Just this week at the Tony Awards, Ali Stroker became the first actress who uses a wheelchair to win the award for Best Supporting Actress in a Musical. She is the first actress with a disability to win a Tony Award ever. Paralyzed in a car accident at age 2, Stroker didn’t let her physical disability dissuade her from pursuing a career in musical theater. In my life, I’ve let lesser dreams die due to my own laziness, so I am humbled and enchanted by Stroker, who said in her acceptance speech, “This award is for every kid watching tonight who has a disability, who has a limitation or a challenge, who has been waiting to see themselves represented in this arena,” she said. “You are.”

Stroker has said, “When I began to sing, I just felt so free. There was like no limitation.” For her, and for so many of us, along every ability level of humanity, music is a conduit that frees our souls and fills our minds. How lovely that Stroker is being recognized for her remarkable talent.

Last week on America’s Got Talent, Kodi Lee, a 22 year-old young man who is blind and has autism, awed the judges and audiences everywhere with a spot-on performance of A Song For You by Leon Russell. He not only sang in perfect pitch, he also played along on piano. Lee’s voice and performance would have been remarkable on their own, but knowing how much he has had to overcome in his life, he took my breath away. The audience and judges stilled, so I know it affected them as well. Gabrielle Union even awarded him the coveted golden buzzer.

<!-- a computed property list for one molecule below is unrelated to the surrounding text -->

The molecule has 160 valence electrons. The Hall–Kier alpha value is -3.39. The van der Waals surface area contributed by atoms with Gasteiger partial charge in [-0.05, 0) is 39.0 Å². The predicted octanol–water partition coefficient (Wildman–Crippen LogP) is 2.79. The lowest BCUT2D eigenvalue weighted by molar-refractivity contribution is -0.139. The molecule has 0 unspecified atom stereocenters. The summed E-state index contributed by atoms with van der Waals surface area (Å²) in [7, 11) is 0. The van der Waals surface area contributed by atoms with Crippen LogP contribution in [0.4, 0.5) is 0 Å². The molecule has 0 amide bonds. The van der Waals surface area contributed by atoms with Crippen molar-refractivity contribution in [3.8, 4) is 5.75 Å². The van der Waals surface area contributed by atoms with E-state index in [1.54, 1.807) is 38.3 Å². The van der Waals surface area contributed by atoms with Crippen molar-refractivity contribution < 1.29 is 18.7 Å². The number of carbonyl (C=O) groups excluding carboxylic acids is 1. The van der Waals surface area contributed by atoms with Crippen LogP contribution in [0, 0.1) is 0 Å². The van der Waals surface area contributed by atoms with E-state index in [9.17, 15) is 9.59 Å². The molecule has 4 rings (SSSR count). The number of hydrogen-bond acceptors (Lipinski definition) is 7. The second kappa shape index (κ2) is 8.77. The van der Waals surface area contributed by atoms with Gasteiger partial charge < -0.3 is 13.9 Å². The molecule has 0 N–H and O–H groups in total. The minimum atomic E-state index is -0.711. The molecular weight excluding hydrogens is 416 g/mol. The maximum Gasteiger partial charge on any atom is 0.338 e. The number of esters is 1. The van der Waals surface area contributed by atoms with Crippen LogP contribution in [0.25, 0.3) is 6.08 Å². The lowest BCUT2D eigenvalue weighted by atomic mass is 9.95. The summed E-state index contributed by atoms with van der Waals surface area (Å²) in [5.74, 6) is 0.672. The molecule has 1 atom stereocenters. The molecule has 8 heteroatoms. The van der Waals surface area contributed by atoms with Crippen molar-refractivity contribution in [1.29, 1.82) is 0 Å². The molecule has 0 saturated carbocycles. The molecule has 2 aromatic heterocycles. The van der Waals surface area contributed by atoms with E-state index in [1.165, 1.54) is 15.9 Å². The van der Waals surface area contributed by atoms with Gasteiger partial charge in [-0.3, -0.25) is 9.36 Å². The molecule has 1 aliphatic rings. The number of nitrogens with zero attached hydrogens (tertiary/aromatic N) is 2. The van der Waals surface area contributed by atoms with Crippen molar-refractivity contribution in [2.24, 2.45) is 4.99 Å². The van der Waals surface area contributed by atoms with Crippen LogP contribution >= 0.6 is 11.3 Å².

We will have gained so much when we leave out of Ali Stroker and Kodi Lee’s descriptions that they have a disability of any kind. We will all be richer when we realize that we are all part of this wonderful, tragic, magical, heartbreaking ball of humanity that loves and cries and laughs and fears. Distilled by whatever labels others wish to impose, we are all brothers and sisters.

When I was pregnant with Caleb, his older sister Sophie was still a baby. During pregnancy and her infanthood, I played lots of Vivaldi, Yanni (groan all you want but I still love that music), Kenny Loggins’ Return to Pooh Corner and various pop songs on the radio. I had read that music in the womb makes for a smarter baby. So I played music constantly.

Sophie went on to play the viola wonderfully. She met her husband Al, also a violist, in her high school orchestra. She was fortunate enough to play at Carnegie Hall on a high school field trip. She plays guitar and sings like Joan Baez. Whenever she would practice, Caleb would sit outside her room, his back to the wall next to the door, and just listen. For hours. He absolutely loved her concerts.

Sophie later told me that Caleb especially loves music played in the key of G. I’m not a musician but after she told me that, I could hear similarities in the music he loves. I have no doubt that if Caleb’s brain was not affected in just one spot, he could have been a great musician like his sister.

When Caleb heard Queen Latifah singing and found that song so quickly, I was flushed with the realization that music has plowed through one of those cul-de-sacs in Caleb’s brain, crumbling it into a dusty pile of old bricks. Music allows him to muse about his emotions and communicate in ways his mind can’t on its own. Like Ali Stroker stated, music makes him feel free.

There are so many ways we connect as humans. Language is the largest, and therefore the simplest way that we try to measure intelligence and progress. Music, in its composition, boils down to math, with the construction of tempo and notes. Math is a language that we always use to measure intelligence. Therefore, my Caleb, and those like him who understand music deeply in their minds, might be the most intelligent of all of us.

I don’t think we could ever begin to try to manage to understand or measure that kind of progress.

 

To learn more about the Greenville Greeters, click here: Greenville Greeters

To watch Ali Stroker’s Tony Awards acceptance speech, click here: Ali Stroker’s acceptance speech

To watch Kodi Lee’s AGT performance, click here: Kodi Lee AGT

Photo credit: Better Homes and Gardens